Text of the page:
Lenora Moody was born in the small town of Pleasant Hill, Missouri in 1932. Her father was a doctor and her mother, who stopped medical school to have a family, helped him in the office. Lenora was a singer, basketball player and valedictorian of her class. While in college, Lenora was introduced to a friend's brother, Jack Moody, who was just finishing up his medical training. They were married in the Baptist church of Pleasant Hill and bought a house in nearby Harrisonville where Jack started his medical practice. Over the next eight years they had three children and moved into a two story Victorian house.
In 1962 her husband, Jack, joined the Methodist Board of Missions and they moved to southern India where he worked in a rural hospital. Living in an isolated part of India 60 years ago with three small children presented many challenges that Lenora could not have anticipated. Electricity was on for, at most, a few hours a day necessitating a kerosene stove and refrigerator. Telephones were non-existent and the telegraph unreliable. Milk was delivered by a water buffalo that was milked in front of the house. The family slept under mosquito nets, a cobra was once found in the well and troops of monkeys fought on the roof. Lenora rose to these challenges, but one of the hardest things was sending her 7 and 9 year old children to boarding school a day's train ride away. She wrote them daily letters while they were gone.
Her fourth child was born in India during one of the world's last smallpox epidemics which must have been an unimaginable stress until fresh vaccine could be obtained. They finally left India when one of the kids fell from a tree breaking his leg resulting in a serious infection which required evacuation to the US. They returned to their hometown in Missouri where Christopher recovered after several operations and lengthy time in a body cast. Lenora had a fifth child there and completed her teaching credentials as well as singing in the church choir.
In 1969 with 5 children in tow, the family returned overseas for Jack to take a position in Kathmandu, Nepal. Even though intercontinental jets were then commonplace they made the journey by sea on a freighter which took 99 days from New York to Calcutta. Her fortitude and optimism were apparent as not everyone would take their family overseas let alone spending three months at sea getting there. In Nepal Lenora studied the local language and was active in their church where she sang in the choir and directed a children’s music group. They also lived in Afghanistan where she taught music in an international school. Their last international posting was in Sri Lanka where Lenora helped found a Montessori school.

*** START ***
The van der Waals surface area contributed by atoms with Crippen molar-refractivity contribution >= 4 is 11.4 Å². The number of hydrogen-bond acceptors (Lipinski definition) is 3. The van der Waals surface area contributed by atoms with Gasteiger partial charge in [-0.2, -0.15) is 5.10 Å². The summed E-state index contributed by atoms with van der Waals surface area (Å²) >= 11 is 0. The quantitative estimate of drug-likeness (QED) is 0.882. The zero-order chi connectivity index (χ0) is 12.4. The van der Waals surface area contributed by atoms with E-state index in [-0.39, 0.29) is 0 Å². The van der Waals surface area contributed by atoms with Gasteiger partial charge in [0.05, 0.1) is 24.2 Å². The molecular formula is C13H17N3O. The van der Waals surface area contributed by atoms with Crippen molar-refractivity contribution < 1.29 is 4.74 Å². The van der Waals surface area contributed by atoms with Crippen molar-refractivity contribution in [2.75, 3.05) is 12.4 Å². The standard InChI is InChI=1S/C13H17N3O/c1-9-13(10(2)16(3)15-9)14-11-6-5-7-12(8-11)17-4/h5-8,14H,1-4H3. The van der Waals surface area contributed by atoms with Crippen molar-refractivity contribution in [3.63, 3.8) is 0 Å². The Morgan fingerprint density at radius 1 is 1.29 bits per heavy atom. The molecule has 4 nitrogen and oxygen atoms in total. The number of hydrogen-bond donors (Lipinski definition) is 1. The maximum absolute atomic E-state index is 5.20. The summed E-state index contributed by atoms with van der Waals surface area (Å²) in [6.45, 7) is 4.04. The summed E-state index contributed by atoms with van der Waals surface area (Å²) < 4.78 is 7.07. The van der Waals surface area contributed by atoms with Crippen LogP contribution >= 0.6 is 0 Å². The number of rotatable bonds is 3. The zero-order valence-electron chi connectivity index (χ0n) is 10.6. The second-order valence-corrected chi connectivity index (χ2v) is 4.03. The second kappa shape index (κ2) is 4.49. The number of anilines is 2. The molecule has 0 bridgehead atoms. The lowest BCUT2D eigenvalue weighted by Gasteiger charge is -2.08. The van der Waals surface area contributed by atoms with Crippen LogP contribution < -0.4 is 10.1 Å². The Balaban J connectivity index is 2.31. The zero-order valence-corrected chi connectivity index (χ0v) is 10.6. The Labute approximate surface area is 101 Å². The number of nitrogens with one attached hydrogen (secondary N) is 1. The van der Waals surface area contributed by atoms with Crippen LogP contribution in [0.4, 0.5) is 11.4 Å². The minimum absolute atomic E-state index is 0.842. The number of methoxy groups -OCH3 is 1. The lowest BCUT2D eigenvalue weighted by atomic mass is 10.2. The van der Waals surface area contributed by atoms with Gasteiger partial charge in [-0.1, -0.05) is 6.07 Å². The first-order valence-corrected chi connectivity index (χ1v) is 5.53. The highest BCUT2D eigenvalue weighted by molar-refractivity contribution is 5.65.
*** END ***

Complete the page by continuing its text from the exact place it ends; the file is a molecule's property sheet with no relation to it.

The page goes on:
The family returned to the US 1975 and settled in Silver City, New Mexico which would be her home for the rest of her life. They moved into a historic house next to the Methodist Church that was convenient as this church would be part of her extended family. Lenora taught kindergarten for twenty years and participated in local music and dramatic productions. Her enthusiasm and positive outlook nurtured a generation of students. Long after she had retired from teaching, former students would still greet her in the aisles of the supermarket.
Lenora was active in music in the church and sang in the choir for thirty years. As she aged, attendance at the church next door became an even more important feature of her life and she strove to attend regardless of the weather or how she felt. This resulted in her collapsing during services a number of times due to health conditions—though she blamed it on the length of sermons rather than her heart. She attended services until the week before her death and valued the support and affection that the church offered.
Throughout her life Lenora was considered a beacon of positivity who radiated stability and calm even in difficult circumstances. She raised her own family to follow her example of hard work and instilled these values in her students as well. She will be missed by her children and grandchildren.
There will be refreshments prior to Funeral services Saturday, June 12, 2021 from 12 p.m. to 1 p.m. at the First United Methodist Church in Silver City. Funeral Services will start will follow at 1 p.m. In lieu of flowers we ask that donations be sent to the Methodist Church of Silver City.
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